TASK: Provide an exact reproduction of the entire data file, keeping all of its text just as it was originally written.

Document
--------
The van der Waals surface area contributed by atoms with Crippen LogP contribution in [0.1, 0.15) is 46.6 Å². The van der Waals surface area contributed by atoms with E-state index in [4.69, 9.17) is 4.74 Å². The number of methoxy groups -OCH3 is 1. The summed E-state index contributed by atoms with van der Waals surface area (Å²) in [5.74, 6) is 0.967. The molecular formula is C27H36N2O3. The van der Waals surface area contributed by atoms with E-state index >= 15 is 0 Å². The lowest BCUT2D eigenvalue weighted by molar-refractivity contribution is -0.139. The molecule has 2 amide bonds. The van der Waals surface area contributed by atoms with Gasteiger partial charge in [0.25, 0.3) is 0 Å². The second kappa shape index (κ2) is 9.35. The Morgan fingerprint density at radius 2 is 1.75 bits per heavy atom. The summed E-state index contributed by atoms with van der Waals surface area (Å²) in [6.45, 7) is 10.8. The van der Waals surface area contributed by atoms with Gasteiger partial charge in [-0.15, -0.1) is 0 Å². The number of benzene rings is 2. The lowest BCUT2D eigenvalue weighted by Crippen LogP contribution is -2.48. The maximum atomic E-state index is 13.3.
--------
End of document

The van der Waals surface area contributed by atoms with Crippen LogP contribution in [0.1, 0.15) is 46.6 Å². The van der Waals surface area contributed by atoms with E-state index in [4.69, 9.17) is 4.74 Å². The number of methoxy groups -OCH3 is 1. The summed E-state index contributed by atoms with van der Waals surface area (Å²) in [5.74, 6) is 0.967. The molecular formula is C27H36N2O3. The van der Waals surface area contributed by atoms with E-state index >= 15 is 0 Å². The lowest BCUT2D eigenvalue weighted by molar-refractivity contribution is -0.139. The molecule has 2 amide bonds. The van der Waals surface area contributed by atoms with Gasteiger partial charge in [0.25, 0.3) is 0 Å². The second kappa shape index (κ2) is 9.35. The Morgan fingerprint density at radius 2 is 1.75 bits per heavy atom. The summed E-state index contributed by atoms with van der Waals surface area (Å²) in [6.45, 7) is 10.8. The van der Waals surface area contributed by atoms with Gasteiger partial charge in [-0.15, -0.1) is 0 Å². The number of benzene rings is 2. The lowest BCUT2D eigenvalue weighted by Crippen LogP contribution is -2.48. The maximum atomic E-state index is 13.3.